Guest blogger Suzan L. Wiener has had many greetings accepted by Andrews McMeel, Gallant Greetings, Peaceable Kingdom Press, Yippie Cards, etc. Many of her tips on writing, short stories, poems, and other short works have appeared in major publications. Learn how to submit your writing, free verse poems, and rhyming verses to greeting card companies.
Do you wonder how some poets and writers manage to sell their greeting card verses while others miss the mark completely or only get an acceptance on a rare occasion? This Q & A will give you the information you need to see your writing in the greeting card aisle (and help you make a little money at the same time!).
Q. Where do you find companies who will buy your greeting card verses?
A. I look in market books for writers or online at www.google.com. Then search for “paying greeting card markets.”
Q. How do I know what type of greetings to send to each company?
A. Always request the company’s guidelines. Follow them to the letter. If you don’t, your ideas may be disqualified just for that reason.
Q. If I only write rhyming verses, should I try to write unrhymed verses or one-liners?
A. Definitely. Why limit what you are writing? Who knows, you may have a flair for writing unrhymed verses. If you don’t give it a try, you will never know. You could be losing out on sales. I find it is a lot of fun to write different types of greetings rather than limiting myself to one form.
Q. When should I give up on a company if I keep getting rejections?
A. Only you can decide that. If submissions have been rejected for a year, it’s time to rethink what you are sending to the company. Something obviously isn’t meshing. Either you can sell your greeting card verses to another company, or you can rework them and try again. I always find it is best to send my ideas to another company, wait a few months, and then send other ideas to the first company. An editor might move on to another greeting card outfit, and the new editor might love your work. This has happened to me.
Q. What if I’m not an artist? Can I still get my verses published?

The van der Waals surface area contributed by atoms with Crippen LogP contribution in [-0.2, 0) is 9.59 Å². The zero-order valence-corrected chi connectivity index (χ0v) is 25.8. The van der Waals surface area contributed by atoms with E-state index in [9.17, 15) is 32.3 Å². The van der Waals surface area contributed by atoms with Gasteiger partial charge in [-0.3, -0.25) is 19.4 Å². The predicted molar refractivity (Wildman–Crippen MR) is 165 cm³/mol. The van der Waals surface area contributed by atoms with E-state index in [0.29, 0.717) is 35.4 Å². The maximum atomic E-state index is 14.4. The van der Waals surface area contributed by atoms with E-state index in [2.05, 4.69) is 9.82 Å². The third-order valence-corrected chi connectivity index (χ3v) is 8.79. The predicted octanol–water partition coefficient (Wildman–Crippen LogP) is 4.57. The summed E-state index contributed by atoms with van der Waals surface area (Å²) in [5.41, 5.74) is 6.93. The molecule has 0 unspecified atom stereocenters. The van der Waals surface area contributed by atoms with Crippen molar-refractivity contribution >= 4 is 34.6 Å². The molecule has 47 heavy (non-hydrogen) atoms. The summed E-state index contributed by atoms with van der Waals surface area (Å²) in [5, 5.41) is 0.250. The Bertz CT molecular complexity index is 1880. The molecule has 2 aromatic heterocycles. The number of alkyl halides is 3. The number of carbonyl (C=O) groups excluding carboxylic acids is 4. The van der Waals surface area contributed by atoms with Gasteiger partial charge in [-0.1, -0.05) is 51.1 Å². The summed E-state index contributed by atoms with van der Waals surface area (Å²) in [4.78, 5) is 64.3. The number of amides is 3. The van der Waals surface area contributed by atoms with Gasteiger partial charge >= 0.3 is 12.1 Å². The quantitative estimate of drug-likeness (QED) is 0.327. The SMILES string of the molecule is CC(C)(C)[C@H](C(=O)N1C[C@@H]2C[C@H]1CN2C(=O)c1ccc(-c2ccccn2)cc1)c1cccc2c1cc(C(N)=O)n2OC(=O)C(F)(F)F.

A. In fact, unless you are a professional artist, publishers prefer you send submissions without artwork. They have in-house artists to do the illustrations. You can, of course, suggest a visual for your text directly on the card you are sending. Editors even appreciate stick figures. If you cannot draw, just give them an idea of what you are trying to convey.
Q. What rights do greeting card companies acquire?
A. Each company is different. Some will ask for all rights, others will ask for first-time rights, etc. Some will send you a contract and others just an acceptance letter. Giving away all rights isn’t the best way to go, but if you want to write for that particular company, you will have to relinquish them, unfortunately. That means you cannot resell your card ideas at all. When acquiring all rights is their policy, they don’t normally negotiate different terms.
Q. Do greeting card companies send you free copies of your cards?
A. Usually they do. It’s a great feeling to see the greeting that you wrote on the card itself. Some companies will even include your name on the card!
Q. Is there any way to guarantee that a card idea you wrote will sell?
A. The answer, in a nutshell, is no. But if you keep practicing your verse writing, gear your ideas to what editors prefer, make them a me-to-you message—which greeting card enthusiasts refer to as “sendable”—you will have a much higher rate of sales.
Q. How much can I get paid for writing greeting cards?
A. Greeting card payments vary from company to company—anywhere from $50 to $300 per card. These rates can change, and it’s best to check each publisher’s writers’ guidelines.
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